The United States has a multi-payer health care system, which broadly means that some people are covered by private insurance, while others receive health care from public insurance programs. However, nearly 31 million Americans lacked health insurance coverage in 2019. Should uninsured individuals require health care, they are likely to face significant financial consequences and often pay a higher proportion of the bill out of pocket. Costs can quickly add up in the United States: the annual expenditure per resident was an estimated 10,586 U.S. dollars in 2018.
Public health insurance in the United States
The first public health insurance programs were signed into U.S. law in 1965. Medicare is solely funded by the federal government and focuses primarily on individuals aged 65 and older. Medicaid is a joint federal and state program that provides medical coverage to several broad enrollment groups. In 1997, the Children’s Health Insurance Program (CHIP) was created to provide insurance to children in families with incomes that were too high to qualify for Medicaid but too low to afford private health insurance. Despite consistent coverage gains, approximately four million children were uninsured in the United States in 2018.
How the Affordable Care Act pushed uninsured rates down
The uninsured rate in the United States stood at 9.5 percent in 2019, but the figure was as high as 16 percent around a decade earlier. In 2010, the introduction of the Affordable Care Act (ACA) helped to address coverage gaps in the health care system. Under the ACA, states now have the option to expand Medicaid to cover nearly all low-income adults under age 65 based on income eligibility thresholds. Previously, most low-income adults without children were not eligible for Medicaid – adults living alone still account for the highest number of non-elderly people without health insurance. States can choose whether or not to expand Medicaid – most have chosen to do so – and they also have the power to include additional groups and benefits in their version of the plan.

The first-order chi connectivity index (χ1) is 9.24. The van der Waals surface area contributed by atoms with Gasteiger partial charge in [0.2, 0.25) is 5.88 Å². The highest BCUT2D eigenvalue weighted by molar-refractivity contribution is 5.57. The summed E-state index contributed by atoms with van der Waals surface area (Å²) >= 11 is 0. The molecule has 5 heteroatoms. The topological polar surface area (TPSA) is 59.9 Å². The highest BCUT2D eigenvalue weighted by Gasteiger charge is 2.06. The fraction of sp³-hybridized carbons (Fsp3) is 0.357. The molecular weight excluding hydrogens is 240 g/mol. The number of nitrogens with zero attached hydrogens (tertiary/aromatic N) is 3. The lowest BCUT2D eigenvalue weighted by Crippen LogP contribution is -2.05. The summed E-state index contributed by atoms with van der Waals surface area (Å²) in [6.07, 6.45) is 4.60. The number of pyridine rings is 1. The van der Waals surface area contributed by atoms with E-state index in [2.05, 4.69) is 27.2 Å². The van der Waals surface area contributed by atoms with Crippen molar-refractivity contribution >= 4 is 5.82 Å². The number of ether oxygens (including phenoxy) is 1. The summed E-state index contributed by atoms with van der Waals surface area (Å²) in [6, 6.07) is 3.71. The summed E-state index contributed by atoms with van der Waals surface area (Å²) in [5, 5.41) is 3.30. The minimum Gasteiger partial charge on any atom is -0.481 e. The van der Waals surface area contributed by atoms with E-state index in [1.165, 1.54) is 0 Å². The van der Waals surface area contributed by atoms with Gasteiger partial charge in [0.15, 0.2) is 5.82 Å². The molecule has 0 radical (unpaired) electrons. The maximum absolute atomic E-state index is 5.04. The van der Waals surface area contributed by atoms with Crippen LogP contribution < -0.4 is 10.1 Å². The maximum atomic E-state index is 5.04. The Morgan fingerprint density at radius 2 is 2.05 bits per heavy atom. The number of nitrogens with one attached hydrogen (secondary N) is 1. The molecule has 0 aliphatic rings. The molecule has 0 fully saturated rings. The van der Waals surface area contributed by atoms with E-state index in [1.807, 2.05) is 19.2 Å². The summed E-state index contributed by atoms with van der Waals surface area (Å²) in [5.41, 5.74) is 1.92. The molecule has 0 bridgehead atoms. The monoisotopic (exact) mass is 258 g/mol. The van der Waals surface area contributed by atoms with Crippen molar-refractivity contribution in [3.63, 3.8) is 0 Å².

Access to affordable private health insurance
Since 2010, the number of uninsured people under age 65 has fallen by around 20 million. In states that have not expanded Medicaid, eligibility for non-elderly adults remains limited, but other insurance options are available. Private health insurance policies are more common, and more than half of the population are receiving employment-based health insurance – further examples of private insurance include plans purchased directly by an individual or through a health insurance marketplace. Not all employers provide health benefits, and in some cases, employees decide against the offer because of the high costs involved. However, actively choosing to go without insurance coverage can have serious health consequences.
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In the following 6 chapters, you will quickly find the 37 most important statistics relating to "Americans without health insurance".